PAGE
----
1. Avoid Impulsive Spending

Stick to your grocery listResearch from the University of Pennsylvania shows that people who can avoid impulse spending can save up to 23% on their grocery bills. So create a grocery list and stick to it if you want to save some money. According to Statistics Canada reports, most Canadians spend on food, and a family of four could save over $2,600 by following this tip.

Don’t shop with plastic: According to a study by Dunn & Bradstreet, people who shop with credit cards pay 12% to 18% more than those who shop with cash. The study further revealed that people spend almost twice as much on vending machines when they use a credit card rather than cash. McDonald’s has also found that their average customer spends $7 on food when they use a credit card compared to $4.50 when they only use cash (a 56% increase in spending). Shopping with $40 in your wallet is different from shopping with a $10,000 credit limit on a piece of plastic. Try shopping with only cash or your debit card if you want to save some money. This one tip alone can save the average Canadian household well over $3,000 a year if they are used to putting everything on credit.

2. Stockpile Groceries and then Skip a Grocery Shop

You can save almost 25% on the groceries you buy each year if you stock up when they are on sale and then skip one grocery shop every month. When you miss a grocery shop, you live off what you stockpiled. If you can’t do this monthly, try once every couple of months. It will still save you a lot of money. You can stockpile all kinds of non-perishable food, and you can freeze bread and meat when you find them on sale.

3. Price Matching

Many Canadians don’t know that you can price match in Canada. This means you shop at your favourite grocery store, but you check the grocery store flyers in advance and then take the flyers to prove to the cashier that a competitor is advertising a lower price. If your favourite grocery store matches competitors’ advertised prices, you can get those same low prices without wasting gas driving all over town. You can usually save at least ten percent on your groceries by shopping at a grocery store that price matches competitors’ flyers. This would save a family of four over $1,100 per year.

4. Take a Lunch to Work and Save $1,800

Most of us don’t realize how much we spend on simple things like buying lunch daily rather than bringing one prepared at home. Many people save a lot of money by always making more dinner than they need and then taking some of the leftovers to work the next day for lunch. If this doesn’t appeal to you, you can make something else. Whatever you do, it should be much cheaper than buying lunch daily. If you buy lunch for $7 every working day of the year, you will spend over $1,800. You can decide how much of this you want to put back in your pocket or look for another place to save.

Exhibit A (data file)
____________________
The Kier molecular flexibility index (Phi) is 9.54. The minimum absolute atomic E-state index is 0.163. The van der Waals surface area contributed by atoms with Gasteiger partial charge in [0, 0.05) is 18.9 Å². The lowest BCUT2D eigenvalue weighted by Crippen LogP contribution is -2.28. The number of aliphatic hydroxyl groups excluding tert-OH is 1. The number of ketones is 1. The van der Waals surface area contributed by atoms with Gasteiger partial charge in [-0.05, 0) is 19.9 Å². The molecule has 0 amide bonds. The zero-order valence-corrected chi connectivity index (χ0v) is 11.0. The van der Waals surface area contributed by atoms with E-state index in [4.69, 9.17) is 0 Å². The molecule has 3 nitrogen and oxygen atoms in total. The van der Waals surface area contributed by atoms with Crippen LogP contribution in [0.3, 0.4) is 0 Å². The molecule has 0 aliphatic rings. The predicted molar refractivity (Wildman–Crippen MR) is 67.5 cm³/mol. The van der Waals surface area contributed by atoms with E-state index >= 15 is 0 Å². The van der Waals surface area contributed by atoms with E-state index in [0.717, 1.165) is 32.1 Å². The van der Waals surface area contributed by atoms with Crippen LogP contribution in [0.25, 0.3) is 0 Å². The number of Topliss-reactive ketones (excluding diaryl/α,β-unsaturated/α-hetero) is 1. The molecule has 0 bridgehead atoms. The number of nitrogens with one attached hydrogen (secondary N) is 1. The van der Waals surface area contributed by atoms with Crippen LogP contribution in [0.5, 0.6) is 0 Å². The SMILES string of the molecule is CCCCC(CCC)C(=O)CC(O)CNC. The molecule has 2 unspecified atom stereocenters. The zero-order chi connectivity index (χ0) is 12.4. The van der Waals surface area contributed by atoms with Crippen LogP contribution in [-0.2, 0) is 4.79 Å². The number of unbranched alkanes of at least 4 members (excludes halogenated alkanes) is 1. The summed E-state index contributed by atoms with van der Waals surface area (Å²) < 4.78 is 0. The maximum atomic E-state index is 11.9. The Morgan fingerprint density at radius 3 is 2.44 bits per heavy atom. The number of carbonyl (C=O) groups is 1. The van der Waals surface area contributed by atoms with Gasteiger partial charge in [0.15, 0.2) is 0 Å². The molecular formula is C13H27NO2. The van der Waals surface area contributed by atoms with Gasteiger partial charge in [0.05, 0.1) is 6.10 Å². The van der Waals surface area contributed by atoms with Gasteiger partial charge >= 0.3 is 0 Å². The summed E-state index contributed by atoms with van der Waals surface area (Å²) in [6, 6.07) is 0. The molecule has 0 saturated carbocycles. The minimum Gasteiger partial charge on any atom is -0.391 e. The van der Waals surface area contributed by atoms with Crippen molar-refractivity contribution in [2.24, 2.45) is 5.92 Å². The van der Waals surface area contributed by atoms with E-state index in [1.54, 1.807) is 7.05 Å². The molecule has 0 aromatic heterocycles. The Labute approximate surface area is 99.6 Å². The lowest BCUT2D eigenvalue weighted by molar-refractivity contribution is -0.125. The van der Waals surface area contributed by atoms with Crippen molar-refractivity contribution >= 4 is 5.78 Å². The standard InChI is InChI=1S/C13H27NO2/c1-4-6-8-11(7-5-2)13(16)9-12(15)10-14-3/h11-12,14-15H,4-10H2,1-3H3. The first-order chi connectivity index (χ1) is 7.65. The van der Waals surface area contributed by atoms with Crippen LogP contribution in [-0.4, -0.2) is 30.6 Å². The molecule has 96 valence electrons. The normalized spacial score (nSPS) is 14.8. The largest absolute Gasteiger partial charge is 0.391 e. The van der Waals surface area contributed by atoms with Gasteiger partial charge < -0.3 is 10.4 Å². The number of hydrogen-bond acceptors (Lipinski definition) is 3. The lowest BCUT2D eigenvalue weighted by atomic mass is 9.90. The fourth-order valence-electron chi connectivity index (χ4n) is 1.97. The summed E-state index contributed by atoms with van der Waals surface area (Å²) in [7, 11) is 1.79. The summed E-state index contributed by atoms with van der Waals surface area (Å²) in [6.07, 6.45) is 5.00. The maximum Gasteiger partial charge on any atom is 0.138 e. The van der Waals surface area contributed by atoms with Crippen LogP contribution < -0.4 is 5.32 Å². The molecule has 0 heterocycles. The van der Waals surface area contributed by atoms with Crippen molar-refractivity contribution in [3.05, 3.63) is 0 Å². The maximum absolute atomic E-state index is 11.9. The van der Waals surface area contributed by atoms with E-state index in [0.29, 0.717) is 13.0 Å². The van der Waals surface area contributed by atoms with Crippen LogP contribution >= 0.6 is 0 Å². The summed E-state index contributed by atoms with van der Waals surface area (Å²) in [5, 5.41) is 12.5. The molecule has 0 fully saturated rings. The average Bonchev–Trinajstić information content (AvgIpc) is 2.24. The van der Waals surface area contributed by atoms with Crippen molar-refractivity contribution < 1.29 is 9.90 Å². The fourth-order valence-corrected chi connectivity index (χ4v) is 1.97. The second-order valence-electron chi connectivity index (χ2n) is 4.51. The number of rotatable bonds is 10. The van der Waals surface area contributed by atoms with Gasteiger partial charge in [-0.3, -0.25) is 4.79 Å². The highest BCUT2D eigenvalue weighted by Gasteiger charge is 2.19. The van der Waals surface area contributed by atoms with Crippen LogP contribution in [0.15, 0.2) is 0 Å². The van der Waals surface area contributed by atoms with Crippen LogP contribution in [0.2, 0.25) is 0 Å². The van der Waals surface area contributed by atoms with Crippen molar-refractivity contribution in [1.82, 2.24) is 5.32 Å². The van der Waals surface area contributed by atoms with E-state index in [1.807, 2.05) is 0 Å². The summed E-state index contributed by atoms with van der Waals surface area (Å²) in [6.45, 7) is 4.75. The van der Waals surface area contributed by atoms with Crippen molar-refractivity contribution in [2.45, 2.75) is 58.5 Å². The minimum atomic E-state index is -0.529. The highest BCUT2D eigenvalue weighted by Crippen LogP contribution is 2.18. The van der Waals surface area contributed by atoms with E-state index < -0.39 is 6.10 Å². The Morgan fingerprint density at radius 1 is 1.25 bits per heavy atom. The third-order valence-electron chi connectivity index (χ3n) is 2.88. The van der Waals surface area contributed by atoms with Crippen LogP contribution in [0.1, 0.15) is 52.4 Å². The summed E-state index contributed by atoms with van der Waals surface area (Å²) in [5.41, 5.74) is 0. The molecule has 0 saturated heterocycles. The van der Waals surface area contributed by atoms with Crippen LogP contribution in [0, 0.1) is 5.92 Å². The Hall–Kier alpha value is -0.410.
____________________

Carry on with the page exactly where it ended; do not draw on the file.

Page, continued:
5. Buy a Quality Used Vehicle Rather than a New One

Since new cars lose so much value once you drive them off the lot, it now makes more sense than ever to consider buying a quality used car rather than a new one. Dave Ramsey, a personal finance radio host, drove this point home by telling his listeners, “A new $28,000 car will lose about $17,000 of value in the first four years you own it. You could toss a $100 bill out the car window once a week to get the same result.”

Buying a used car rather than a new one can save you tens of thousands of dollars in some cases. So you should be able to save thousands of dollars and still get a great vehicle that may even still be under warranty. 

6. Pay Off Your Credit Cards

If you carry a credit card balance of $5,000 at 19% interest, you pay almost $1,000 a year to your credit card company in interest. An easy way to save a thousand dollars a year would be to pay this debt off. Your savings could be huge if you carry more credit card debt than this. Most people don’t think about how much interest they pay on their credit cards, and they rarely think about how many years they have been carrying their credit card debts. If you have owed around $5,000 on your credit cards for five years and have been paying 19% interest, you will have almost paid the same amount in interest as you owe on your credit cards. This isn’t a wise financial decision.